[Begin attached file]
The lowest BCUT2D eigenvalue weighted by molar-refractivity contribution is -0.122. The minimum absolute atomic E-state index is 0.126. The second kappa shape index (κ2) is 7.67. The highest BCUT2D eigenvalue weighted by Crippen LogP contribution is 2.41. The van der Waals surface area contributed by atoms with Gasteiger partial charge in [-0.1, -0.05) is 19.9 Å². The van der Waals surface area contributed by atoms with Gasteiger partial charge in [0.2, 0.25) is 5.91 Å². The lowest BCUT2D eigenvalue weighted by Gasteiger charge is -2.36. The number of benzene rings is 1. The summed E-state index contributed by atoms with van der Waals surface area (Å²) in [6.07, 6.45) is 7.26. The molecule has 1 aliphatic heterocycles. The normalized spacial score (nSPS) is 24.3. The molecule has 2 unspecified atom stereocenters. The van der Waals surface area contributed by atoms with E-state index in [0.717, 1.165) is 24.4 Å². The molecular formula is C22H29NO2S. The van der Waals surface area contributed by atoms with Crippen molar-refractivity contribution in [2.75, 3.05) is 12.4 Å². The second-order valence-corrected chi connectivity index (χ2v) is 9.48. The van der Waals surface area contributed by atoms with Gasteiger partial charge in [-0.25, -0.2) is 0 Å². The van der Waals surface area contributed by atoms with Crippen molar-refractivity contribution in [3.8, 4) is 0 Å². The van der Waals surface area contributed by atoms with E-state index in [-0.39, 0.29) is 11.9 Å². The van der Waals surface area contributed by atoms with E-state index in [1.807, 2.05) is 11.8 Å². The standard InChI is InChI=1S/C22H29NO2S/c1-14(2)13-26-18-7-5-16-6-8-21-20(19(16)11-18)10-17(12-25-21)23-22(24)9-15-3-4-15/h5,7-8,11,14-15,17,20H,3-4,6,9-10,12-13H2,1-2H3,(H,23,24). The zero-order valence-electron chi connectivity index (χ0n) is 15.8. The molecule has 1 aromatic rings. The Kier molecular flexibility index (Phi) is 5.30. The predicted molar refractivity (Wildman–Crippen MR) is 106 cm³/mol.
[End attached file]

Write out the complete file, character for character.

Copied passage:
The lowest BCUT2D eigenvalue weighted by molar-refractivity contribution is -0.122. The minimum absolute atomic E-state index is 0.126. The second kappa shape index (κ2) is 7.67. The highest BCUT2D eigenvalue weighted by Crippen LogP contribution is 2.41. The van der Waals surface area contributed by atoms with Gasteiger partial charge in [-0.1, -0.05) is 19.9 Å². The van der Waals surface area contributed by atoms with Gasteiger partial charge in [0.2, 0.25) is 5.91 Å². The lowest BCUT2D eigenvalue weighted by Gasteiger charge is -2.36. The number of benzene rings is 1. The summed E-state index contributed by atoms with van der Waals surface area (Å²) in [6.07, 6.45) is 7.26. The molecule has 1 aliphatic heterocycles. The normalized spacial score (nSPS) is 24.3. The molecule has 2 unspecified atom stereocenters. The van der Waals surface area contributed by atoms with E-state index in [0.717, 1.165) is 24.4 Å². The molecular formula is C22H29NO2S. The van der Waals surface area contributed by atoms with Crippen molar-refractivity contribution in [2.75, 3.05) is 12.4 Å². The second-order valence-corrected chi connectivity index (χ2v) is 9.48. The van der Waals surface area contributed by atoms with Gasteiger partial charge in [-0.25, -0.2) is 0 Å². The van der Waals surface area contributed by atoms with Crippen molar-refractivity contribution in [3.8, 4) is 0 Å². The van der Waals surface area contributed by atoms with E-state index in [-0.39, 0.29) is 11.9 Å². The van der Waals surface area contributed by atoms with E-state index in [1.807, 2.05) is 11.8 Å². The standard InChI is InChI=1S/C22H29NO2S/c1-14(2)13-26-18-7-5-16-6-8-21-20(19(16)11-18)10-17(12-25-21)23-22(24)9-15-3-4-15/h5,7-8,11,14-15,17,20H,3-4,6,9-10,12-13H2,1-2H3,(H,23,24). The zero-order valence-electron chi connectivity index (χ0n) is 15.8. The molecule has 1 aromatic rings. The Kier molecular flexibility index (Phi) is 5.30. The predicted molar refractivity (Wildman–Crippen MR) is 106 cm³/mol.